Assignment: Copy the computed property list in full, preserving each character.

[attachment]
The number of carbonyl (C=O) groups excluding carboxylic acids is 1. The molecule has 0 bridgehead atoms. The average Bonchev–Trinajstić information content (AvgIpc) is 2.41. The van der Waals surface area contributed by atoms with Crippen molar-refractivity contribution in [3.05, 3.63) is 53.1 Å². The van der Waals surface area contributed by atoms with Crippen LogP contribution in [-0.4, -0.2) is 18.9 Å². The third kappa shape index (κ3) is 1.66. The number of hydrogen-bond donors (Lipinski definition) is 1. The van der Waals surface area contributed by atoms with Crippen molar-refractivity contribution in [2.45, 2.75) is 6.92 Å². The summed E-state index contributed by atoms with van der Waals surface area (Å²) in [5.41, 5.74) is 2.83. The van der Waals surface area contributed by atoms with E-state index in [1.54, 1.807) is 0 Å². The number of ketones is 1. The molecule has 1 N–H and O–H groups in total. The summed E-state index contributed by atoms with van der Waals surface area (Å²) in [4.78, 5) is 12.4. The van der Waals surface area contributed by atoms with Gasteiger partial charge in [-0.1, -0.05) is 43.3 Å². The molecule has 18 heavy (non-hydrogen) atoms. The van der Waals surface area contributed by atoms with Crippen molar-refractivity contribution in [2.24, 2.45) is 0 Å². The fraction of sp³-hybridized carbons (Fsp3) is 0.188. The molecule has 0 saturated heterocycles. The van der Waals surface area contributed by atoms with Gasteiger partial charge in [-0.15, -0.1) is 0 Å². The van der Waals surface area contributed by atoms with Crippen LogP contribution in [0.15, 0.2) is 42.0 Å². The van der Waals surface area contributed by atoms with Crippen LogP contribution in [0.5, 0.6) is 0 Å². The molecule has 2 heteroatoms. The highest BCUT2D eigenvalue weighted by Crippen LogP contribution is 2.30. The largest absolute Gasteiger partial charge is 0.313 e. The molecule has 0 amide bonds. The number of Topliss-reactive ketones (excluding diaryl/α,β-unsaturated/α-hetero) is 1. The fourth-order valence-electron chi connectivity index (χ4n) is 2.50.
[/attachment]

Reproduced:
The number of carbonyl (C=O) groups excluding carboxylic acids is 1. The molecule has 0 bridgehead atoms. The average Bonchev–Trinajstić information content (AvgIpc) is 2.41. The van der Waals surface area contributed by atoms with Crippen molar-refractivity contribution in [3.05, 3.63) is 53.1 Å². The van der Waals surface area contributed by atoms with Crippen LogP contribution in [-0.4, -0.2) is 18.9 Å². The third kappa shape index (κ3) is 1.66. The number of hydrogen-bond donors (Lipinski definition) is 1. The van der Waals surface area contributed by atoms with Crippen molar-refractivity contribution in [2.45, 2.75) is 6.92 Å². The summed E-state index contributed by atoms with van der Waals surface area (Å²) in [5.41, 5.74) is 2.83. The van der Waals surface area contributed by atoms with E-state index in [1.54, 1.807) is 0 Å². The number of ketones is 1. The molecule has 1 N–H and O–H groups in total. The summed E-state index contributed by atoms with van der Waals surface area (Å²) in [4.78, 5) is 12.4. The van der Waals surface area contributed by atoms with Gasteiger partial charge in [-0.1, -0.05) is 43.3 Å². The molecule has 18 heavy (non-hydrogen) atoms. The van der Waals surface area contributed by atoms with Crippen molar-refractivity contribution in [2.24, 2.45) is 0 Å². The fraction of sp³-hybridized carbons (Fsp3) is 0.188. The molecule has 0 saturated heterocycles. The van der Waals surface area contributed by atoms with Gasteiger partial charge in [-0.15, -0.1) is 0 Å². The van der Waals surface area contributed by atoms with Crippen LogP contribution in [0.15, 0.2) is 42.0 Å². The van der Waals surface area contributed by atoms with Crippen LogP contribution in [0.5, 0.6) is 0 Å². The molecule has 2 heteroatoms. The highest BCUT2D eigenvalue weighted by Crippen LogP contribution is 2.30. The largest absolute Gasteiger partial charge is 0.313 e. The molecule has 0 amide bonds. The number of Topliss-reactive ketones (excluding diaryl/α,β-unsaturated/α-hetero) is 1. The fourth-order valence-electron chi connectivity index (χ4n) is 2.50.